A practitioner’s reflection can serve as a corrective to overlearning. Through reflection, he can surface and criticize the tacit understandings that have grown up around the repetitive experiences of a specialized practice, and can make new sense of the situations of uncertainty or uniqueness which he may allow himself to experience […]

When the phenomenon at hand eludes the ordinary categories of knowledge-in-practice, presenting itself as unique or unstable, the practitioner may surface and criticize his initial understanding of the phenomenon, construct a new description of it, and test the new description by an on-the-spot experiment. Sometimes he arrives at a new theory of the phenomenon by articulating a feeling he has about it.

When he finds himself stuck in a problematic situation which he cannot readily convert to a manageable problem, he may construct a new way of setting the problem – a new frame which, in what I shall call a “frame experiment,” he tries to impose on the situation.

When he is confronted with demands that seem incompatible or inconsistent, he may respond by reflecting on the appreciations which he and others have brought to the situation. Conscious of a dilemma, he may attribute it to the way in which he has set his problem, or even to the way in which he has framed his role. He may then find a way of integrating, or choosing among, the values at stake in the situation.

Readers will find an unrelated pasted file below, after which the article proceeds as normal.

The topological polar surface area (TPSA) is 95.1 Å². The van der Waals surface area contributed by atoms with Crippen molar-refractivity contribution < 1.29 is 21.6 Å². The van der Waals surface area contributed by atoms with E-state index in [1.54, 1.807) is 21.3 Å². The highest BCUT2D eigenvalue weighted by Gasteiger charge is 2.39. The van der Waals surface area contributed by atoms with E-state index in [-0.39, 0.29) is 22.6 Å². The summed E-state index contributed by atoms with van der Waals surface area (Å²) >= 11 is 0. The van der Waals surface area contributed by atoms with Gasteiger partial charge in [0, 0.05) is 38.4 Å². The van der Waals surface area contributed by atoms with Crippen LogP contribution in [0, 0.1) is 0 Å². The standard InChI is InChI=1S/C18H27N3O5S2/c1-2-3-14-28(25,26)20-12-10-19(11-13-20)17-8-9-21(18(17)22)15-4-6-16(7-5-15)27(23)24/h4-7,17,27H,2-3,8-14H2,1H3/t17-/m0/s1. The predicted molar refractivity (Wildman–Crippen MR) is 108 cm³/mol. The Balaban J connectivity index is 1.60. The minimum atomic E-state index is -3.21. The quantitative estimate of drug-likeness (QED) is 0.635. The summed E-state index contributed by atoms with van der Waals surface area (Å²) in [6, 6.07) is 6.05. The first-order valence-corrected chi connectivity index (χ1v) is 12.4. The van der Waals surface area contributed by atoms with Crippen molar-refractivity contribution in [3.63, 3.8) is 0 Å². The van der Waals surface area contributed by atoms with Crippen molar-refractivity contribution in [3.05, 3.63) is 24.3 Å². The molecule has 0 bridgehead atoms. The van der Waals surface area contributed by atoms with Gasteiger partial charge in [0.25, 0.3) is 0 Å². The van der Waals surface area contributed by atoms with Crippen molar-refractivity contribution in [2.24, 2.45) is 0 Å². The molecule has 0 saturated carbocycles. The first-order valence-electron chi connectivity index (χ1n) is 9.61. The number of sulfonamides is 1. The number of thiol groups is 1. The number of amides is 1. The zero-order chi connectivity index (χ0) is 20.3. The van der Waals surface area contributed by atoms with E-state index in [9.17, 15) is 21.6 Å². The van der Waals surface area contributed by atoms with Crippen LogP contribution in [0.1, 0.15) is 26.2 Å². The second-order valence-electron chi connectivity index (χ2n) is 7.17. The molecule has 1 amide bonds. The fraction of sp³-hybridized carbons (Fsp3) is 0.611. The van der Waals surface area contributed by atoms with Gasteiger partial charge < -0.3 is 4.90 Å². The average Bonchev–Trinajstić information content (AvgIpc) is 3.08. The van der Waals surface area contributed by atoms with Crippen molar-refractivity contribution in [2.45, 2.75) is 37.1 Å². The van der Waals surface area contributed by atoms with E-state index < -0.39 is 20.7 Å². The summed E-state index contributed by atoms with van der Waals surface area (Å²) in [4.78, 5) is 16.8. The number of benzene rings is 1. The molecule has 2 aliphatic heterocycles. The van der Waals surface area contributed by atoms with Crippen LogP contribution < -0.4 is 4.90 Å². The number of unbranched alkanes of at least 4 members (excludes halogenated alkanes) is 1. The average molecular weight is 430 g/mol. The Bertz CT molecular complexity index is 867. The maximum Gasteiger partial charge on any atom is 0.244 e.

(Schön, 1995, p. 6of & 62f)

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Reflection-in-action (Schön, 1995)

25 October 2010

When someone reflects-in-action, he becomes a researcher in the practice context. He is not dependent on the categories of established theory and technique, but constructs a new theory of the unique case. His inquiry is not limited to a deliberation about means which depends on a prior agreement about ends. He does not keep means and ends separate, but defines them interactively as he frames a problematic situation. He does not separate thinking from doing, ratiocinating his way to a decision which he must later convert to action. Because his experimenting is a kind of action, implementation is built into his inquiry. Thus reflection-in-action can proceed, even in situations of uncertainty or uniqueness, because it is not bound by the dichotomies of Technical Rationality.